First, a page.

Moving house might be the last thing on your mind right now, but circumstances can quickly change, and you never know what’s around the corner. Who knows? One day you might just wake up and have a sudden urge to experience a drastic lifestyle change, which could involve having to sell your home.
Whether that occurs or not, it’s always sensible to plan for the future and evaluate how you could improve your home so that if you do ever want to move on, you are able to ask for a sale price at, or above, the going rate.
We would stray from doing things like adding a swimming pool, introducing a garish colour scheme or carrying out work without planning permission when it needs it, as they will harm its value.
Stick to these three trusty value boosting home improvements:
Buy a new energy efficient boiler
Now, we know that buying a new boiler isn’t cheap – it can vary anywhere between £1500 – £3000. But the money it will save you in the long run justifies its cost, so look beyond the initial expense.
If your existing boiler is 15 or more years old, it will be viewed as a negative by buyers for two reasons.
Firstly, they will know that it cannot possibly offer a high standard of thermal efficiency, and they will be fearful of it breaking down and facing an expensive bill to either repair or replace it.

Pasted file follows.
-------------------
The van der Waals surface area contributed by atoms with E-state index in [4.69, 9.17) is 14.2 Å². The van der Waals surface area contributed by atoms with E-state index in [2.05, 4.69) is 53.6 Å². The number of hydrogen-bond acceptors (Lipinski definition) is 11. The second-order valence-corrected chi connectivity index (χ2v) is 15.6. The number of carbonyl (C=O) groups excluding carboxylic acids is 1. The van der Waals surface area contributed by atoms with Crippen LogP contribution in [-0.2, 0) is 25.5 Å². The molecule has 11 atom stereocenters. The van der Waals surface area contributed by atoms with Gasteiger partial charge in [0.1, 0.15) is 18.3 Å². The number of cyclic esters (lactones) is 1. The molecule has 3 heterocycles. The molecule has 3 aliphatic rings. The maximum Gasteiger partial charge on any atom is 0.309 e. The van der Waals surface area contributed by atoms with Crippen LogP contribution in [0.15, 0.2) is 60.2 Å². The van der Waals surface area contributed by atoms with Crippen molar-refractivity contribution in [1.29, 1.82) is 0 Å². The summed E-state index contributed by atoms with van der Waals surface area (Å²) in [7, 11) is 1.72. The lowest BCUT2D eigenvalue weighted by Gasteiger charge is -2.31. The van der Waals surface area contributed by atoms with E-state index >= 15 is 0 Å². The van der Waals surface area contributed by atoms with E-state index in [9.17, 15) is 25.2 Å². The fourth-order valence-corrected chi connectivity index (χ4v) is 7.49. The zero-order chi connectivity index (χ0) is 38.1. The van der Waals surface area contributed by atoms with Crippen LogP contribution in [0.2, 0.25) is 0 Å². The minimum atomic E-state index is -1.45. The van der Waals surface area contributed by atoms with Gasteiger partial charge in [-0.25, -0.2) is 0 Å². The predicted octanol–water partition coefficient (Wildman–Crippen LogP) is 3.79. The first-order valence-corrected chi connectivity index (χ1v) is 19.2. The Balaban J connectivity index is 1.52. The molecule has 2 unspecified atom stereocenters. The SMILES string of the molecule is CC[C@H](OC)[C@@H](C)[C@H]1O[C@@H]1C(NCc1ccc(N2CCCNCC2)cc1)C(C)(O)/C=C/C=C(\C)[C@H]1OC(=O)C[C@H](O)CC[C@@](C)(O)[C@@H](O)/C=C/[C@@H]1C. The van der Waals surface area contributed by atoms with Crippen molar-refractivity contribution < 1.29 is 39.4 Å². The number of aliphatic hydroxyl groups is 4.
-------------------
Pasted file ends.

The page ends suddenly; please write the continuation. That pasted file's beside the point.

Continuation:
One of the many modern boilers on the market will last for 10-15 years and significantly improve the thermal efficiency rating of the house. With regular servicing, it’s also unlikely to break down.
Make the most of unused spaces
It may be possible to convert your disused rooms (cellars will need to be damp-proofed first) into an office, utility room or extra bedroom – making them practical and transforming the way you live in them. This will potentially boost the property’s value by up to 30%.
Most conversions can be classified as a ‘change of use’ which does away with any need for planning permission and the accompanying paperwork this demands.
Conversions don’t necessarily mean extensions, but conservatories and orangeries are a great way of introducing new, usable space, which leads nicely into our next point.
Add a solid roof conservatory
You can also extend outwards with a solid tiled roof conservatory to get added space. A well-thought out conservatory that fits in with the character of a house can add around five per cent to it.
Notice that we have suggested a ‘solid tiled roof’ conservatory. This is so that when buyers see a conservatory listed amongst the property’s features, they know that it can be used all-year-round and not in fits and starts.
Do you already own a conservatory? Get a solid roof retrospectively fitted to the design to enhance the insulation it offers and make it fully usable again.
If our final suggestion resonates with you, there is a FREE Tiled Roofs brochure you can download from the Clearview website. Give it a read and then get in touch.
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